Many Canadians, including those who suffer from Celiac Disease, are unable to consume gluten due to the damage it causes to the inner lining of their small intestine. Other individuals don’t eat gluten, as Jimmy Kimmel once quipped on his late night talk show, “because someone in their yoga class told them not to.” Regardless of the reason a person chooses to avoid gluten (which is a mixture of two proteins found in wheat and related grains), Health Canada has recently announced changes that will allow more access to “gluten-free” choices in the Canadian marketplace.
At the end of May, the Minister of Health indicated that Health Canada will now allow “gluten-free” claims on specifically produced oats with trace amounts of gluten. Previously, these types of claims were not permitted for oats or oat-containing foods, as normal agricultural practices can result in the unintended presence of small amounts of gluten from other grains. Current scientific evidence, however, shows that it is safe for the majority of people with Celiac Disease to eat specially produced oats, so long as they do not contain more than 20 parts per million of gluten from wheat, rye, barley or their hybridized strains.
Foods bearing “gluten-free” claims are regulated under the Food and Drug Regulations (“FDR”), and are considered “foods for special dietary use”. This means that the food has been specially processed or formulated to meet the particular requirements of a person, including people who have a physical or physiological condition as a result of a disorder, injury, or disease (such as Celiac Disease, for example). As the definition of gluten under the FDR includes gluten protein and modified gluten protein from the grain of oat, foods containing oats are required to disclose gluten as an allergen and are prohibited from making “gluten-free” claims.
In order to allow more choice for gluten-avoiding consumers, including the 2.5 million Canadians who require gluten-free products for health reasons, Health Canada registered a Marketing Authorization on May 19, 2015, which now permits the use of “gluten-free” claims for gluten-free oats and foods that contain them as ingredients. In order to make use of this specially-authorized exemption from the FDR, the food must meet the following criteria:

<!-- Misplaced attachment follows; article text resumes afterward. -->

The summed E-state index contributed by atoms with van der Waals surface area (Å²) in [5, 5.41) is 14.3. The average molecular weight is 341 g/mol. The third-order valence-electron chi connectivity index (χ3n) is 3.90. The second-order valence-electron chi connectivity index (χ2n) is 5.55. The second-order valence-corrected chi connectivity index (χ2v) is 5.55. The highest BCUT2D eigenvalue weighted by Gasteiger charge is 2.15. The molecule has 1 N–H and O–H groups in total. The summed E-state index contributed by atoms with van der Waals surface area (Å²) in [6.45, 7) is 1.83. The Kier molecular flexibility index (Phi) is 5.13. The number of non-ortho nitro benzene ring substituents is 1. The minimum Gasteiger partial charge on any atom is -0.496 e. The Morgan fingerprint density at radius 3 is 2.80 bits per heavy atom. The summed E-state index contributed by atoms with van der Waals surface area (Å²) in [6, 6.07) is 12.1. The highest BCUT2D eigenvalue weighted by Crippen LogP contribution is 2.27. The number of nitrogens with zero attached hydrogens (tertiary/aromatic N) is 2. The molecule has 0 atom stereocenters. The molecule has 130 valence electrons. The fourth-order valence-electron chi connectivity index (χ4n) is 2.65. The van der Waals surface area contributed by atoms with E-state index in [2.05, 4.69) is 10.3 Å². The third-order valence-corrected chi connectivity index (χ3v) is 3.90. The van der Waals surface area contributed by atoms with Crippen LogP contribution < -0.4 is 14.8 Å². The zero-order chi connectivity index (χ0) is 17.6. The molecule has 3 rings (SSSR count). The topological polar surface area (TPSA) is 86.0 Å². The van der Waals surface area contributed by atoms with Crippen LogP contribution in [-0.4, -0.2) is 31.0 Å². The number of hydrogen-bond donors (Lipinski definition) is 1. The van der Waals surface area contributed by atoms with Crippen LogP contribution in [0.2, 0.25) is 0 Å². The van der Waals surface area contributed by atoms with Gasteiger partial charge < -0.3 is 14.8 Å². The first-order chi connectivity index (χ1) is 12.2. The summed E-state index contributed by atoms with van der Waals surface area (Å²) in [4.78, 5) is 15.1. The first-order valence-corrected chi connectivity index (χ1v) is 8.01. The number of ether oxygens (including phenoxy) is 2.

(i) it must not contain oats other than specially produced “gluten-free oats”;
(ii) the finished product cannot contain more than 20 ppm of gluten from wheat, rye, barely or their hybridized strains;
(iii) the food cannot contain any intentionally added gluten from those sources; and
(iv) the “gluten-free oats” must be clearly identified in all cases where “oats” are referenced, including the list of ingredients.
As a result of this change, Canadians can expect to see more foods identified as “gluten-free” on the shelves of their local grocery store. The ability to market certain oat-containing products as gluten-free will broaden the range and variety of gluten-free food choices, and Health Canada expects it will provide increased diet-related health benefits for the majority of individuals with Celiac Disease. This news is also very positive for the Canadian oat growers and food processors alike who would like access to revenue from the 10 million Canadians looking for gluten-free products in the marketplace. Sadly, for those misguided people who believe that avoiding bread and donuts makes them gluten-free: unfortunately their ability to accurately explain what gluten is exactly (or properly enumerate the foods in which it’s found) just got a whole lot more dubious.